The Texas Rangers announced this afternoon that the club has hired Greg Maddux as Special Assistant to the General Manager.  He has spent the past two seasons in a similar role with the Chicago Cubs.

"We're excited to add Greg to our group and look forward to him contributing to the development of our young pitchers," said Rangers General Manager Jon Daniels.  "He is considered by many to be an all-around bright baseball mind and should fit in well with our existing staff."

In his role with the Rangers, Maddux will be in uniform during spring training as an extra instructor for both the major and minor league staffs, along with visiting the club's farm affiliates during the regular season.  It is expected that Maddux will participate in the Fall Instructional League and in any minicamps the club conducts.

Maddux, 45, is the younger brother of Rangers pitching coach Mike Maddux.  He officially retired and ended his playing career at the 2008 Baseball Winter Meetings in his hometown of Las Vegas.  He finished his career with a 355-227 record and a 3.16 ERA in 744 games/740 starts for Chicago-NL (1986-92, 2004-06), Atlanta (1993-2003), Los Angeles (2006, 2008), and San Diego (2007-08).  He won four Cy Young Awards in his career, all in consecutive years from 1992-95, becoming the first pitcher in baseball history to win the award in four straight seasons.  The only other pitcher in to accomplish that feat was Randy Johnson, who won the Cy Young Award in four straight seasons from 1999-2002.  Maddux joins Roger Clemens (7), Johnson (5), and Steve Carlton (4) as the only pitchers in baseball history with at least four career Cy Young Awards.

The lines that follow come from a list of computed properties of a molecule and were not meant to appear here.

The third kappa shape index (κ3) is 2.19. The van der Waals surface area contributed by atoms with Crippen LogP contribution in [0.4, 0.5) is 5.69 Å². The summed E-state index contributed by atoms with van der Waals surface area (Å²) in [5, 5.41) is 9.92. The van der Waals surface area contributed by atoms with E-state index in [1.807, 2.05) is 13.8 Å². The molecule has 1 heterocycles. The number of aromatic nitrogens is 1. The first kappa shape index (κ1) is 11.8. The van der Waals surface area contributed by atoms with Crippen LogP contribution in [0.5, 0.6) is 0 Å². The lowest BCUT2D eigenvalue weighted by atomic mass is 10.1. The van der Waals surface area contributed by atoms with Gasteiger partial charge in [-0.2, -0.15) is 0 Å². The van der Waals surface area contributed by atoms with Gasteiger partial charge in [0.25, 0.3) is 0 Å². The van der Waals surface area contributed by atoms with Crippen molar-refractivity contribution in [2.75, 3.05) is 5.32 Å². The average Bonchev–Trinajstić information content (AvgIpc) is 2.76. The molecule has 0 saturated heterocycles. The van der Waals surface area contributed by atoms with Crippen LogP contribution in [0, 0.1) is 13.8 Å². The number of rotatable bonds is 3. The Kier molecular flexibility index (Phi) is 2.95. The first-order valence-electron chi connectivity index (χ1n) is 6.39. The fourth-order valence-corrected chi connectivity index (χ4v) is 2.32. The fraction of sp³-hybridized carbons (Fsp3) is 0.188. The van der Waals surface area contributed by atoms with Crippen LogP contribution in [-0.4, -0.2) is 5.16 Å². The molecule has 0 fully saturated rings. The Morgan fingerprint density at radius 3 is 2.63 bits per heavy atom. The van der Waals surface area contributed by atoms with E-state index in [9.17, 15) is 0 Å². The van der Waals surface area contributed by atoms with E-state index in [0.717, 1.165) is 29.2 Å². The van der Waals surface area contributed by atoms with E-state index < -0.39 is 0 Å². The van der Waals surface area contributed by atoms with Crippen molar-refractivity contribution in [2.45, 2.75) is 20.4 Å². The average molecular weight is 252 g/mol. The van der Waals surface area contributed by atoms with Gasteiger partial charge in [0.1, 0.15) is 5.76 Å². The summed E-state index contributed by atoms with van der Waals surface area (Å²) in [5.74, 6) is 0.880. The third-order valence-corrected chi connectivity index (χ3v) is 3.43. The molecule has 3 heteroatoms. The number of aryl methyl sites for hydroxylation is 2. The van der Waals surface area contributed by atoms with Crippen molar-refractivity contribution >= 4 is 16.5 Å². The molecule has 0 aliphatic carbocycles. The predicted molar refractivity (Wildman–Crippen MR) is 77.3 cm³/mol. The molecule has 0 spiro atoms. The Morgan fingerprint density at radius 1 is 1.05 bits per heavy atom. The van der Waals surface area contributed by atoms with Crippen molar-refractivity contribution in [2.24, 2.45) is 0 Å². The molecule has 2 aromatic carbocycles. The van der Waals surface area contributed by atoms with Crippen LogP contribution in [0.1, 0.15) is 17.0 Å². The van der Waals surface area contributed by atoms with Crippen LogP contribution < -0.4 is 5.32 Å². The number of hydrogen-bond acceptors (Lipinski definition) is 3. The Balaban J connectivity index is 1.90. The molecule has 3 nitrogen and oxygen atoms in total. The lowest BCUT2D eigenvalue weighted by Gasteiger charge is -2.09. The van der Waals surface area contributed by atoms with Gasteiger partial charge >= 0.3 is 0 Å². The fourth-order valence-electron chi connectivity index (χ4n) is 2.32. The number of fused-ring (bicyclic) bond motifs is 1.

Born in San Angelo, Texas, Maddux was an eight-time All-Star and won a major league-record 18 Gold Glove Awards.  He led the National League in ERA on four occasions, finishing second in that category in three other seasons.  He also led the senior circuit in victories on three occasions.  Maddux had 19 different seasons with 30-or-more starts, the second-most in baseball history behind only Hall of Famer Don Sutton (20).  He recorded at least 15 wins in a major league-record 18 different seasons.  He went 19-2 (.905) in the regular season with Atlanta in 1995, the highest single-season winning percentage ever by a pitcher with at least 20 decisions.  Atlanta went on to win its lone World Series title that year.

Maddux is scheduled to appear on the ballot for the Baseball Hall of Fame in late 2013, as he would be a candidate for induction in the Class of 2014.